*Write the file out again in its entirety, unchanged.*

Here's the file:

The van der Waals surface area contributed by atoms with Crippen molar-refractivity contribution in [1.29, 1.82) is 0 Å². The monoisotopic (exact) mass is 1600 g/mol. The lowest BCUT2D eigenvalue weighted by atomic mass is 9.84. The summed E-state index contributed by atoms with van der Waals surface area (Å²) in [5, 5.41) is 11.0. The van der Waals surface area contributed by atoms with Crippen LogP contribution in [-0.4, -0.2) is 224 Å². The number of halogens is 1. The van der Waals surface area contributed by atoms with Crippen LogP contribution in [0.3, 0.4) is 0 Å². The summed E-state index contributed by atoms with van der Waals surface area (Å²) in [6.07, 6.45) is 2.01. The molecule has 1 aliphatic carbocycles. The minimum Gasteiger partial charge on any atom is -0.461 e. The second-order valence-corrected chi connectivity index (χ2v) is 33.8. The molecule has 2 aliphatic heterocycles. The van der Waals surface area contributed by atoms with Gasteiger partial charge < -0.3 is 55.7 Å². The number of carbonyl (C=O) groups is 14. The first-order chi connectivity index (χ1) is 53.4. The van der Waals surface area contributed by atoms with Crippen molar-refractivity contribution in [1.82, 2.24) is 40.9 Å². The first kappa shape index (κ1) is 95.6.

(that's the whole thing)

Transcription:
The van der Waals surface area contributed by atoms with Crippen molar-refractivity contribution in [1.29, 1.82) is 0 Å². The monoisotopic (exact) mass is 1600 g/mol. The lowest BCUT2D eigenvalue weighted by atomic mass is 9.84. The summed E-state index contributed by atoms with van der Waals surface area (Å²) in [5, 5.41) is 11.0. The van der Waals surface area contributed by atoms with Crippen LogP contribution in [-0.4, -0.2) is 224 Å². The number of halogens is 1. The van der Waals surface area contributed by atoms with Crippen LogP contribution in [0.3, 0.4) is 0 Å². The summed E-state index contributed by atoms with van der Waals surface area (Å²) in [6.07, 6.45) is 2.01. The molecule has 1 aliphatic carbocycles. The minimum Gasteiger partial charge on any atom is -0.461 e. The second-order valence-corrected chi connectivity index (χ2v) is 33.8. The molecule has 2 aliphatic heterocycles. The van der Waals surface area contributed by atoms with Gasteiger partial charge < -0.3 is 55.7 Å². The number of carbonyl (C=O) groups is 14. The first-order chi connectivity index (χ1) is 53.4. The van der Waals surface area contributed by atoms with Crippen molar-refractivity contribution in [1.82, 2.24) is 40.9 Å². The first kappa shape index (κ1) is 95.6.